In July, we did Westercon! Westercon was the first con at which Esther and I appeared at a table featuring our own books. We shared that table space with the great David Boop and Peter Wacks, and broke all of our sales records. Also, the Unwise Men made an appearance at Westercon. It was the last panel of the day for me, and you can tell that all three of the UWM were shocked to see us not only invited back to a convention, but actively advertised by that convention.
But wait there’s more.
During July, we also appeared at Capital Indie Book Con in Olympia. We had a table here, as well, and had decent sales as well as a couple of unexpected guests.
During August, we took deep breaths and dove headfirst into revising Black Powder Goddess. In addition, we began drafting Graceless, book 4 in the Gift of Grace series. Normally in August we attend Spocon, the convention which gave us our start back in 2011. This year, Spocon took a year off after putting on Sasquan in 2015.
Easily the best-selling anthology to date for us is the great How Beer Saved the World. Keeping a copy of this book on the table at any given con is difficult at best, and the online sales for it have been fabulous.
In September, Esther and I were proud to be a part of the launch of the second volume of How Beer Saved the World. Having two of these books on our table from here on our is really going to be quite something, because we cannot stop people from buying the first one. Here’s a quick marketing tip: if you want to sell an anthology, make it about booze. Half the people at a convention are already thinking about it.
The editor of our first three novels, Sue Bolich, lost her fight with cancer in early October. Sue has been with Esther and I from the beginning of our careers, and losing her was a serious blow. I would not be the author I am today if it were not for Sue flaying me alive at every step. Sue, we loved you, and we are far better writers with far better books for having known you. Nothing we do in the industry would have been possible had you not ever-so-politely laid the skin from our flesh every time we looked at you. She was a great author and an amazing editor, and I still feel directionless in this industry without her.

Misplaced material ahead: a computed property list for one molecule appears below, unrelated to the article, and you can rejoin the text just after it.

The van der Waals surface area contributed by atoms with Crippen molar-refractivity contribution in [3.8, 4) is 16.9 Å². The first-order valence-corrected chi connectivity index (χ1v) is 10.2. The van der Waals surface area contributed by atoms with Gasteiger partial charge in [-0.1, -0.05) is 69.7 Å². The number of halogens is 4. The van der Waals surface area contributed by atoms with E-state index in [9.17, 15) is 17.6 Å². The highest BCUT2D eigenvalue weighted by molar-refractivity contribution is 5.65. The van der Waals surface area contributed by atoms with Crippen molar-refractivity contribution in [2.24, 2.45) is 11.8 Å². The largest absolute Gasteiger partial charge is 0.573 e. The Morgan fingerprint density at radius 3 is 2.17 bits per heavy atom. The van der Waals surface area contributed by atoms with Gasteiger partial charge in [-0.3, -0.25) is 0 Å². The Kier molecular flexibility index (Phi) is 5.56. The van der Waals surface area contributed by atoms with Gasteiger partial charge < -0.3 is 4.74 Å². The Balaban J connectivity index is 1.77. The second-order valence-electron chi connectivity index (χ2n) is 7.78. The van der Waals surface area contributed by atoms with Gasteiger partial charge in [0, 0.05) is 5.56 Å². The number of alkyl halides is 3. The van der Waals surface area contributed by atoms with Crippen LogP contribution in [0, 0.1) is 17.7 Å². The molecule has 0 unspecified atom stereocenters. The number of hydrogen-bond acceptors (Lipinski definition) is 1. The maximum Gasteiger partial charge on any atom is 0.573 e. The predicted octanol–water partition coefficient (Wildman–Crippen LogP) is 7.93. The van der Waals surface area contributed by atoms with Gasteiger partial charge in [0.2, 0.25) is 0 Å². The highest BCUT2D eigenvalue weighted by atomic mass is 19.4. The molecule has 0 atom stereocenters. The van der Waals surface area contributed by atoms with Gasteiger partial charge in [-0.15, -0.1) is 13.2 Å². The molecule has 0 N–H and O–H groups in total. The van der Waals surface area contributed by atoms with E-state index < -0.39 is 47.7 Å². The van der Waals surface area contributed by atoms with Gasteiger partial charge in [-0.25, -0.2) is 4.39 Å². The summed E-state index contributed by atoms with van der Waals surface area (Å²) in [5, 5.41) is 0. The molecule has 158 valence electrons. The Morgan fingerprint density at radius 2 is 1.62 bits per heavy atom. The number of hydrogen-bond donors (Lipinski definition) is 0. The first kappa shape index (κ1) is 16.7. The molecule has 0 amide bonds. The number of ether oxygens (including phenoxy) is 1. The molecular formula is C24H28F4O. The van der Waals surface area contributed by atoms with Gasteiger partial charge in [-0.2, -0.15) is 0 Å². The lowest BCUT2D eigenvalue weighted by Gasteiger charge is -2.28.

November began with the release of Dragon Writers. a charity anthology put out by WordFire Press. If you’re reading the Fictorians regularly, there’s fair odds you’re going to see this mentioned a lot this month. Frank, Jace, and Kristin (and maybe some others I missed, sorry guys) appear alongside Brandon Sanderson, Jodi Lynn Nye, David Farland, and Todd McCaffery in this anthology of stories featuring (1) dragons, and (2) creativity.
In addition, Esther and I made yet another con appearance, this time at OryCon in Portland.
It is December 2nd as of this post. Who knows what the next 24 days will bring?
That’s me for the year. It was a huge year with our biggest releases, our most effective con appearances, and some of our best networking. For Esther and I, 2016 is going to be looked back on as the year we started going full-bore as professional authors.